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Fluency seems to be the topic of the month and +Anne Louise Ennis question the extension.  This article on Fluency is easily applicable to Anne Louise's dilemma.  Three Steps to Mastering Multiplication Facts
By Gina Kling and Jennifer M. Bay-Williams in the current issue of TCM.  I will post it later in the week.  NCTM is not letting me into their site today.
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Marvin Cohen's profile photoDeepa Bharath's profile photo
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+Alicia Adrienne Are array cards the new flashcards? Interesting question :) I think array cards are better than regular flash cards - they have a visual model. However, having watched students use array cards and play games with them, I think they have limits.Without teacher guidance and systems in place to guide independent practice, array cards don't necessarily help students build more efficient strategies or be more flexible with the strategies they have. For instance, even with array cards, students may count all by ones to find the product of 6x4 or skip count by 4s when they may be able to think about that fact 2x(6x2) or (4x5)+(4). I think a very neglected part of the fact fluency debate is conferring - how do teachers confer with partnerships as students play fluency games? How do we set up partnerships to be accountable and supportive without students just telling each other the answer. How much time do we actually let students play games and then reflect on the learning? How do we keep track of 'just right' games like 'just right' books in reading? Without explicit goals and naming next steps or strategies to try, not all students will automatically build fluency. 
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Marvin Cohen
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A very important piece of writing by Jo Boaler.  I think it may also be part of the conversation that Anne Louise is asking about in her previous post.
http://hechingerreport.org/memorizers-are-the-lowest-achievers-and-other-common-core-math-surprises/
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This article is so relevant to what I am seeing at my school. I am dealing with parents of middle schoolers who are pushing their kids to be advanced in math by more than 2 years. One parent has requested Precalculus for her 7th grader. How much depth of understanding can there be for a child who has been pushed to this extent? In terms of brain development, is the understanding of precalculus at this age even developmentally possible?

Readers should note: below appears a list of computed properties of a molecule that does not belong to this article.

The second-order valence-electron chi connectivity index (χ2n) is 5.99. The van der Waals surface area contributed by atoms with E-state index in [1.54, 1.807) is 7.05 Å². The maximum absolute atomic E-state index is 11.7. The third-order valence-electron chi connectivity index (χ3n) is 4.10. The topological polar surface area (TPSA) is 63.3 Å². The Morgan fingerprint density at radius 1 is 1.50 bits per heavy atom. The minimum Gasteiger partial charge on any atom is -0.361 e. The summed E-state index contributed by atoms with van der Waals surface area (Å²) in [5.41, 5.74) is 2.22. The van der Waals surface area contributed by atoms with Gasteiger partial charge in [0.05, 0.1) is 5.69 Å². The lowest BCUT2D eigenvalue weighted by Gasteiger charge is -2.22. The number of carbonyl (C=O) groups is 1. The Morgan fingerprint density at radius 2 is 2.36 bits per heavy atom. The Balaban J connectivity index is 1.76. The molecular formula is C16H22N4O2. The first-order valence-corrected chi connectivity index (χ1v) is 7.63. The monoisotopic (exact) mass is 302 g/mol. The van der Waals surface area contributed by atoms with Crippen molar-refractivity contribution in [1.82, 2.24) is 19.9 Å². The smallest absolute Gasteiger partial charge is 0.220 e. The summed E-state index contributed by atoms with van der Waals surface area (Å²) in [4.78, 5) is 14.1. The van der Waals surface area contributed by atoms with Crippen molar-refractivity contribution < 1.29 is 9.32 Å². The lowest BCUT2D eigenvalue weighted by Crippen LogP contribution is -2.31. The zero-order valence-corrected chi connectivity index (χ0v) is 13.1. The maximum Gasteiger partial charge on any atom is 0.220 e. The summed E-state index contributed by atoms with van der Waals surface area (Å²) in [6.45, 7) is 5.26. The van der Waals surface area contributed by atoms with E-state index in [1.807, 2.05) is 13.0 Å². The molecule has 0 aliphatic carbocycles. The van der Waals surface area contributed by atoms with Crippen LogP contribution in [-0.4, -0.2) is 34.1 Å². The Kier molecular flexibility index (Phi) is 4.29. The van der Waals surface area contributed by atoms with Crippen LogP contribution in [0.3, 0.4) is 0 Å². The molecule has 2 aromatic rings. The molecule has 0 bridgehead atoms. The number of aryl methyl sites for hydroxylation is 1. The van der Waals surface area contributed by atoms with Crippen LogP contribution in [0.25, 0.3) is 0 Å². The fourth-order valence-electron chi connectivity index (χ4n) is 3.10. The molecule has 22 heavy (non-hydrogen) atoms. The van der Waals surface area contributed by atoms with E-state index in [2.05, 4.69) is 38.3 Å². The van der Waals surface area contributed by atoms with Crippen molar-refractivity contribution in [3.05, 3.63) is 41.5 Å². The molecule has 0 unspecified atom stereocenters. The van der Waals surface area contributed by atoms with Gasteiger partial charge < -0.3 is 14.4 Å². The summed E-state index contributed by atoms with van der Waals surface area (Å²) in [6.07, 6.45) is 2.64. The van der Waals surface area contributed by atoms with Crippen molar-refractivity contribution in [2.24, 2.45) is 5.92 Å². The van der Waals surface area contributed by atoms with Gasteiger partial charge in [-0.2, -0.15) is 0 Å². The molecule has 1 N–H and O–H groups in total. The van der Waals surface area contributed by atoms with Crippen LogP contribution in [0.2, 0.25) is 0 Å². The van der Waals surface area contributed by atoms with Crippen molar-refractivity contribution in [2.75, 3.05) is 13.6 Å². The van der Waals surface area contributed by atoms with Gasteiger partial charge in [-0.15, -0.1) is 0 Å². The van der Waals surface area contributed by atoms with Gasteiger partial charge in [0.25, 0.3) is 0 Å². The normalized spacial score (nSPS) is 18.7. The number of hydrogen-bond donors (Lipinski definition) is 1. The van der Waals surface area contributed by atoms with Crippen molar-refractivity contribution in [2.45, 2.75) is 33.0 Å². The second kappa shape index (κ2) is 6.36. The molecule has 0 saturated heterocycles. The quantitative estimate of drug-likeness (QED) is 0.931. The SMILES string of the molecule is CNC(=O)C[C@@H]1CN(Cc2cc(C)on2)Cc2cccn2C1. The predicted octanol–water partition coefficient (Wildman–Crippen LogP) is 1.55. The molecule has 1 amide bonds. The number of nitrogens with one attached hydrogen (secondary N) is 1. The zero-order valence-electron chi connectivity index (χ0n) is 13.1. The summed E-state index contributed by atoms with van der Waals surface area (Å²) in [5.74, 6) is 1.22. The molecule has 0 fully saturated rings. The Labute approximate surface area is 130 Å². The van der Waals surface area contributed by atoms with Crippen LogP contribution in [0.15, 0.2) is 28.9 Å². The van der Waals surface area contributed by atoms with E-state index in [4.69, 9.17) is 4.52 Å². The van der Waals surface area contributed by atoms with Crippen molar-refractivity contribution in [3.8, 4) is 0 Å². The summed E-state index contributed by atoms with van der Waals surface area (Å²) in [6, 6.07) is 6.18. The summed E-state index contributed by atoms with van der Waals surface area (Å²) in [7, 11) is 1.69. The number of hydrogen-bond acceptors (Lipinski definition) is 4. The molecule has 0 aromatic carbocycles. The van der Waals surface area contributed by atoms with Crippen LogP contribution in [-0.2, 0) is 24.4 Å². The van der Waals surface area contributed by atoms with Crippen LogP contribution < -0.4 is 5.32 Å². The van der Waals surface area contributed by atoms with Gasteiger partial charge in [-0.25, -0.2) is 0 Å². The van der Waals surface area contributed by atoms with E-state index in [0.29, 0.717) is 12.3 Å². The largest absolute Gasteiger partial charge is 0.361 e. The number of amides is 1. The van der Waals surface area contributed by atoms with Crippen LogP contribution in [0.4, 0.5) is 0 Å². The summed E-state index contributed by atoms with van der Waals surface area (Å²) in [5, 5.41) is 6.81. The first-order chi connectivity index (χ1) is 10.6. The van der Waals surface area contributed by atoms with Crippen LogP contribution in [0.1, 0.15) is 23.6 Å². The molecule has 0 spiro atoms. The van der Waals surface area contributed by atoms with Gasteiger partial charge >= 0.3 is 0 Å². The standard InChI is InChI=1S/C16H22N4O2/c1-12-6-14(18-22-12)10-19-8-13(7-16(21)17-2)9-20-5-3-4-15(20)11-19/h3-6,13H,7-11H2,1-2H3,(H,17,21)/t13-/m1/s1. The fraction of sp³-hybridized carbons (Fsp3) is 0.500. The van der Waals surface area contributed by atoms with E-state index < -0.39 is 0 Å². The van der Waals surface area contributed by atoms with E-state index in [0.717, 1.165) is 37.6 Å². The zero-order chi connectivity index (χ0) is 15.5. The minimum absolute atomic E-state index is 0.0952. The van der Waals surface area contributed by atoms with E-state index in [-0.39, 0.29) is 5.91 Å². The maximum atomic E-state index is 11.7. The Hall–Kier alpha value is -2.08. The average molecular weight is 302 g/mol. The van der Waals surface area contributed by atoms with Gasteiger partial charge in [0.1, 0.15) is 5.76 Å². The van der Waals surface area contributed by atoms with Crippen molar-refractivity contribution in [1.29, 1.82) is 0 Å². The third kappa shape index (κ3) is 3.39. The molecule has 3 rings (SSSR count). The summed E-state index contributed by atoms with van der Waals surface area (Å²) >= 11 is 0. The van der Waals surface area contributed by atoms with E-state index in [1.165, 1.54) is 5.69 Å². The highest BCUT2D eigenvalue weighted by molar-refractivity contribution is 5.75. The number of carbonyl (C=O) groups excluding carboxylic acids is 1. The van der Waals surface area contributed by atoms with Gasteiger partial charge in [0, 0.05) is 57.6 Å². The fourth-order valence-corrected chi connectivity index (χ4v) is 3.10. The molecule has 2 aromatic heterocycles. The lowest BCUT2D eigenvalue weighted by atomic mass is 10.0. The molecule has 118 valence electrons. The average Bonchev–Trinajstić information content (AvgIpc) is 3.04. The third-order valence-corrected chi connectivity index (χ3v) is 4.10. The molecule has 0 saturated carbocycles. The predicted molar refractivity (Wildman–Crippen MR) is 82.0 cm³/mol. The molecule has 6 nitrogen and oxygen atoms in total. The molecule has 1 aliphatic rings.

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Everyone,

I have a question regarding the place of the U.S. Standard Algorithms in the elementary school curriculum.

Specifically, when do you expect students to encounter and master these algorithms?

The Common Core Standards are as follows:

4th grade: Fluency with U.S. Standard algorithms for addition and subtraction
5th grade: Fluency with algorithm for multi-digit multiplication
6th grade: Fluency with algorithm for multi-digit division

However, in my experience, many schools expect mastery of all four algorithms before the end of 4th grade.

What is your experience? And what do you think is ideal?
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Deepa Bharath's profile photoAnne Louise Ennis's profile photo
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+Deepa Bharath I really appreciate your point about realizing "the amount of time it takes for teachers and parents to really understand the shifts in math teaching and learning." Someone recently reminded me of Michael Fullan's mantra, paraphrased here: "Change isn't a process, it's an event." 

"What is understanding?" strikes me as a good question for this type of work. I've also been exploring the criteria for "fluency" with teachers. "What is fluency?" and "What is understand?" seem like good, reflective places to start deeply analyzing this work.